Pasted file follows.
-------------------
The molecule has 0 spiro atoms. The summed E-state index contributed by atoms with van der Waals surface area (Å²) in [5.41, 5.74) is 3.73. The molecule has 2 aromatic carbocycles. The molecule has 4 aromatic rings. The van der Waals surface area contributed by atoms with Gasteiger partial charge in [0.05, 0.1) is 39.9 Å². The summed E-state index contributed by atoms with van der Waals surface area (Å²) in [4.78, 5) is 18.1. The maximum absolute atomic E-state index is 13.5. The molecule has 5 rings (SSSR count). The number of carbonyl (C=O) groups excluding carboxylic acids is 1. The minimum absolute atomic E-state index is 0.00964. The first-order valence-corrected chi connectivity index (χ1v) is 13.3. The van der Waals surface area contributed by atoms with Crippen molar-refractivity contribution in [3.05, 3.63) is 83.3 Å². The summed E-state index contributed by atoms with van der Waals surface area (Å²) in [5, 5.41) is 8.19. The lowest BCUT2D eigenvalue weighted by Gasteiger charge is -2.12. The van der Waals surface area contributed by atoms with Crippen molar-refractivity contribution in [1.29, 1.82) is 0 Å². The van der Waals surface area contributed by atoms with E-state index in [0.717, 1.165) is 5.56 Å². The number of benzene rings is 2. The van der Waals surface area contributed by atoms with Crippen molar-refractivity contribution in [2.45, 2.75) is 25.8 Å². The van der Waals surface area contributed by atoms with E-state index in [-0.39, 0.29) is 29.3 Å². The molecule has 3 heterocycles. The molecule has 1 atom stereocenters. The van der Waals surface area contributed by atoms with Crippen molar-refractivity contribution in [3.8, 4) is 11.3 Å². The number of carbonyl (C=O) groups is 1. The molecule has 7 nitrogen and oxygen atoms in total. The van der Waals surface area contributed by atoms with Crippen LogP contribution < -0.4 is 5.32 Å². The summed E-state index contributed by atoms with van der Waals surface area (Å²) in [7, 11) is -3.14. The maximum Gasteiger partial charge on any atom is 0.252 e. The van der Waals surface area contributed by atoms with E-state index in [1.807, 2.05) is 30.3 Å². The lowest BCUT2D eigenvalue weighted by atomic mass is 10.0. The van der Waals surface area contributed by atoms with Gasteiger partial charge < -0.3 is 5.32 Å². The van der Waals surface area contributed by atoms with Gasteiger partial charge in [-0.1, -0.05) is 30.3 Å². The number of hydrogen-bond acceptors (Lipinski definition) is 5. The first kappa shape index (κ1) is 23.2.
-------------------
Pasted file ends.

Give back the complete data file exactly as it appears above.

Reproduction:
The molecule has 0 spiro atoms. The summed E-state index contributed by atoms with van der Waals surface area (Å²) in [5.41, 5.74) is 3.73. The molecule has 2 aromatic carbocycles. The molecule has 4 aromatic rings. The van der Waals surface area contributed by atoms with Gasteiger partial charge in [0.05, 0.1) is 39.9 Å². The summed E-state index contributed by atoms with van der Waals surface area (Å²) in [4.78, 5) is 18.1. The maximum absolute atomic E-state index is 13.5. The molecule has 5 rings (SSSR count). The number of carbonyl (C=O) groups excluding carboxylic acids is 1. The minimum absolute atomic E-state index is 0.00964. The first-order valence-corrected chi connectivity index (χ1v) is 13.3. The van der Waals surface area contributed by atoms with Crippen molar-refractivity contribution in [3.05, 3.63) is 83.3 Å². The summed E-state index contributed by atoms with van der Waals surface area (Å²) in [5, 5.41) is 8.19. The lowest BCUT2D eigenvalue weighted by Gasteiger charge is -2.12. The van der Waals surface area contributed by atoms with Crippen molar-refractivity contribution in [1.29, 1.82) is 0 Å². The van der Waals surface area contributed by atoms with E-state index in [0.717, 1.165) is 5.56 Å². The number of benzene rings is 2. The van der Waals surface area contributed by atoms with Crippen molar-refractivity contribution in [2.45, 2.75) is 25.8 Å². The van der Waals surface area contributed by atoms with E-state index in [-0.39, 0.29) is 29.3 Å². The molecule has 3 heterocycles. The molecule has 1 atom stereocenters. The van der Waals surface area contributed by atoms with Crippen molar-refractivity contribution in [3.8, 4) is 11.3 Å². The number of carbonyl (C=O) groups is 1. The molecule has 7 nitrogen and oxygen atoms in total. The van der Waals surface area contributed by atoms with Crippen LogP contribution < -0.4 is 5.32 Å². The summed E-state index contributed by atoms with van der Waals surface area (Å²) in [7, 11) is -3.14. The maximum Gasteiger partial charge on any atom is 0.252 e. The van der Waals surface area contributed by atoms with E-state index in [1.807, 2.05) is 30.3 Å². The lowest BCUT2D eigenvalue weighted by atomic mass is 10.0. The van der Waals surface area contributed by atoms with Gasteiger partial charge < -0.3 is 5.32 Å². The van der Waals surface area contributed by atoms with Gasteiger partial charge in [-0.1, -0.05) is 30.3 Å². The number of hydrogen-bond acceptors (Lipinski definition) is 5. The first kappa shape index (κ1) is 23.2.